lost cities [Updated August 2000]

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  Salon EF

Daniel Broh-Kahn, MD

2000 Champion

2nd: Laurel Stokes, NJ

3rd: Larry Kratz, ID

4th: Gordon Aickin, UK

5th: Fearghal O'Donnchu Ireland

6th: Anthony Rubbo, PA
Event History
1991    None      -
1992    None      -
1993    None      -
1994    None      -
1995    None      -
1996    None      -
1997    None      -
1998    None      -
1999    None     -
2000    Daniel Broh-Kahn     48
AREA Ratings
 1    None      -
 2    None      -
 3    None      -
 4    None      -
 5    None      -
 6    None      -
 7    None      -
 8    None      -
 9    None      -
10    None      -

Lost Cities Debut

One of the most diverse groups I have ever seen at a gaming event descended on Hunt Valley to take place in the first Lost Cities tournament. The participants included young and old, husbands and wives (or pairs of significant others), and players from around the globe, all of whom built their expeditions in the hopes of becoming the WBC's first Lost Cities champion.

For those of you who have never picked up Lost Cities before, my 48 players and I have one question: Why not? This is a wonderful two-player game from RioGrande Games and Kosmos. Players build expeditions in suits of five different colored cards, constantly making difficult choices, the hardest of which is that their opponent may benefit from their discard. Reiner Knizia created this gem, and it is perfect for all ages, couples, and just about everyone else.

During the first round, I was able to divide the participants, and also offer the first of two prizes to the player who had the highest negative score (which is not a good thing in Lost Cities): GolfMania from Fantasy Flight Games. Matt Oliviere took the honors with ­38 for the round, and proudly left the tournament with a smile and the game in hand.

After the completion of three rounds we had a dilemma. Six finalists had emerged from the pack, but with no real good formula in this two-player single elimination event for a bye. So I had them do the sensible thing. They drew lots!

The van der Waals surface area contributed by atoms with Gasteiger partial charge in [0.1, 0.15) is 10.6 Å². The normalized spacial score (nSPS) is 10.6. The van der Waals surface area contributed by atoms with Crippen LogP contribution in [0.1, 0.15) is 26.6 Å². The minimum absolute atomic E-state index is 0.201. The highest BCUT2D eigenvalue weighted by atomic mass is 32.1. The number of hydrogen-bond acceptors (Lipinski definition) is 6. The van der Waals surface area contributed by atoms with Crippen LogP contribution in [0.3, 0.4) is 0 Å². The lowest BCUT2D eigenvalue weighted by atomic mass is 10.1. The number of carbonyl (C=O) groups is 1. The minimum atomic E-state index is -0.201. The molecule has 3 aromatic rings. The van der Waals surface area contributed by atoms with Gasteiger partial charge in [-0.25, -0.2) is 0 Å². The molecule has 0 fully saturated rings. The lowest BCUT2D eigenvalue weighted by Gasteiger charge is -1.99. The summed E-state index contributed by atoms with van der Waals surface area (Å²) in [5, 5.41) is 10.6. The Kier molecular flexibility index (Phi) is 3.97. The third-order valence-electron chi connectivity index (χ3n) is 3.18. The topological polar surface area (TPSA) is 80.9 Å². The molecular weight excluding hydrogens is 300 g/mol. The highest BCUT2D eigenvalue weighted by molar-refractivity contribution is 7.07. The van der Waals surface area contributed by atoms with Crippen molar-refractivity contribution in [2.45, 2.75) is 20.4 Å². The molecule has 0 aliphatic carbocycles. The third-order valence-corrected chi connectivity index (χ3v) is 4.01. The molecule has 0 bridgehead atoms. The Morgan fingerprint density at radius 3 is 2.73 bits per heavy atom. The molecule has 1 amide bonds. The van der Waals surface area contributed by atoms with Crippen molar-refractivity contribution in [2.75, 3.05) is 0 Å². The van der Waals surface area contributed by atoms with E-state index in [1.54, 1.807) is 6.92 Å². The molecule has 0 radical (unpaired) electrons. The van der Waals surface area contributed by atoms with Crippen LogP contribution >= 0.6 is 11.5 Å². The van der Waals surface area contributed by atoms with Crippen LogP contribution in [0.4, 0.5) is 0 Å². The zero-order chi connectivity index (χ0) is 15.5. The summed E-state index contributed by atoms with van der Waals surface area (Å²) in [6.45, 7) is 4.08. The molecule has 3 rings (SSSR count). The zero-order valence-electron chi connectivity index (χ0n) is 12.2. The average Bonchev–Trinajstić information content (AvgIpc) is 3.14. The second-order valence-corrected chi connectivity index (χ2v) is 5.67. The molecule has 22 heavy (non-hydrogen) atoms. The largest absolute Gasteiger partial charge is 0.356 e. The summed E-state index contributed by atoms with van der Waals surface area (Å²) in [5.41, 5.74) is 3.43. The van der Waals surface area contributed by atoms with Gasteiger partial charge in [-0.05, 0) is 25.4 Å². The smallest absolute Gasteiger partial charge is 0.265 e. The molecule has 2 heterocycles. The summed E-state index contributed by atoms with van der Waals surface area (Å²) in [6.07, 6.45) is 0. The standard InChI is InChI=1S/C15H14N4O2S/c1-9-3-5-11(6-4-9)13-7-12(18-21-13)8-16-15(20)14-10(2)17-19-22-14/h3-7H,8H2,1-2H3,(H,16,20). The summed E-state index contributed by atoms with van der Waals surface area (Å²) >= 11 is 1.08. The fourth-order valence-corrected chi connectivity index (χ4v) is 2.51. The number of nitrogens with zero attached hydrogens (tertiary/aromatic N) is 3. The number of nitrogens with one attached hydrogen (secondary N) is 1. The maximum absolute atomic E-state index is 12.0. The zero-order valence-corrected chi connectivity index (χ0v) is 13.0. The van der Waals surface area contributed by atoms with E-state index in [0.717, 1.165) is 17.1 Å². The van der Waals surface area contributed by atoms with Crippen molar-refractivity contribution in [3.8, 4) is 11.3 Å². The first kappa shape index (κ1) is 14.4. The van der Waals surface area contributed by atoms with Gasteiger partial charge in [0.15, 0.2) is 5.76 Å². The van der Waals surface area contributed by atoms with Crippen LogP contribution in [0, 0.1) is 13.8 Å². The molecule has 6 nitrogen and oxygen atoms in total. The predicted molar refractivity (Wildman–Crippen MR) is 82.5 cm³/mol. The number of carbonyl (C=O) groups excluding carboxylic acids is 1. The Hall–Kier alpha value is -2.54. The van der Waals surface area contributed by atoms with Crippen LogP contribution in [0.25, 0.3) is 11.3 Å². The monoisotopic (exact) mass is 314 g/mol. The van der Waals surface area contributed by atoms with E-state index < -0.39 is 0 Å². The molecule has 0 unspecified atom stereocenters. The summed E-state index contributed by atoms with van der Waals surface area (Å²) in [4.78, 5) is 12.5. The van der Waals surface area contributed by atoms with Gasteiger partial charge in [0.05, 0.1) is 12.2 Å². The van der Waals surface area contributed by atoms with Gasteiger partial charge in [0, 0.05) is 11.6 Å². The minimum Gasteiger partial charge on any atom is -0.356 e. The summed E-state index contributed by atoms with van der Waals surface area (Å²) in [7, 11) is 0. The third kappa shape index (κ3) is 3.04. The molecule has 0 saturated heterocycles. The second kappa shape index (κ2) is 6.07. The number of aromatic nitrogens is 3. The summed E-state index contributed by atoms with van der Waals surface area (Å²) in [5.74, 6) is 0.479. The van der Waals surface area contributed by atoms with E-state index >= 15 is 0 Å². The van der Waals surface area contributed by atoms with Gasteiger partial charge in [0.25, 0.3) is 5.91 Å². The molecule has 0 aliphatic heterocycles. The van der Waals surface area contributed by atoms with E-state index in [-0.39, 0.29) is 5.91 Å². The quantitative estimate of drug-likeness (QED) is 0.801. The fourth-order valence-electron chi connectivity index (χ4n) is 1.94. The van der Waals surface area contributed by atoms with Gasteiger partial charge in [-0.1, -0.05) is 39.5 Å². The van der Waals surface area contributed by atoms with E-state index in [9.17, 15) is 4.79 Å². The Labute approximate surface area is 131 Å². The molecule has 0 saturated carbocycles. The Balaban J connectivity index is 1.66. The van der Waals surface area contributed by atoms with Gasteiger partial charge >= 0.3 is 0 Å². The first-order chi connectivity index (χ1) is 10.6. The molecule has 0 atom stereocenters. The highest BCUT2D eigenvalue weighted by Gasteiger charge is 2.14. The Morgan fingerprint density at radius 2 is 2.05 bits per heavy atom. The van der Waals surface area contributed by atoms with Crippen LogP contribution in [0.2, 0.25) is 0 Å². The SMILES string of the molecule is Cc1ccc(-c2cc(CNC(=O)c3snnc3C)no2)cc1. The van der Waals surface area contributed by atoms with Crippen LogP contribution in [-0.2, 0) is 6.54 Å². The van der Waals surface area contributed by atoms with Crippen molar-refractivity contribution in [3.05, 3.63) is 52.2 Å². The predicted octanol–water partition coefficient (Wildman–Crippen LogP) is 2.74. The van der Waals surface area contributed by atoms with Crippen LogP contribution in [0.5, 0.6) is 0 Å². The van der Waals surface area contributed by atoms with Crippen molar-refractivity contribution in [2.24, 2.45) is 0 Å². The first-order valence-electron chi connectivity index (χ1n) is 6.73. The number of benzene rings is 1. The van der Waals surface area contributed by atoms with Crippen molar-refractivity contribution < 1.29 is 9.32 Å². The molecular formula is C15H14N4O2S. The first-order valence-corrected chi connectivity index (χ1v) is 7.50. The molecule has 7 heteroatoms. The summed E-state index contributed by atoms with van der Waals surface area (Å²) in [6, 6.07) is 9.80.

At this point my personal odds-on favorite was Anthony Rubbo, who is known in the German strategy game circles for his hard work interpreting rules, as well as his superior gaming abilities. It appeared that Anthony would beat eventual champion Daniel Broh-Kahn, but he lost his lead in the last game round (each individual game is composed of three rounds) and found himself back at RioGrande's demo table with the mighty Jay Tummelson.

I was very proud when we reached the finals, and found that I had a gender-balanced Championship round. Laurel Stokes had capitalized on new life in round 1, surviving when her opponent forfeited. She rode that luck all the way to the Championship (with significant skill I must add), and found herself in the finals with Daniel Broh-Kahn, who was the last person to show up at the tournament (not even having registered yet, which he took care of quickly).

Unfortunately for Laurel, Daniel played a masterful first round and took a 51-point lead. Despite her best efforts, the gap was closed only to 27 points. I crowned Daniel the champion, and handed him the championship prize I brought, Rosenkoenig from Kosmos, which (along with Lost Cities) is part of Kosmos' wonderful series of two player games. Congratulations to Daniel Broh-Kahn and all of the participants that made this event a success!

 GM      Jay Fox  [1st Year]   NA
    megliman@aol.com   NA

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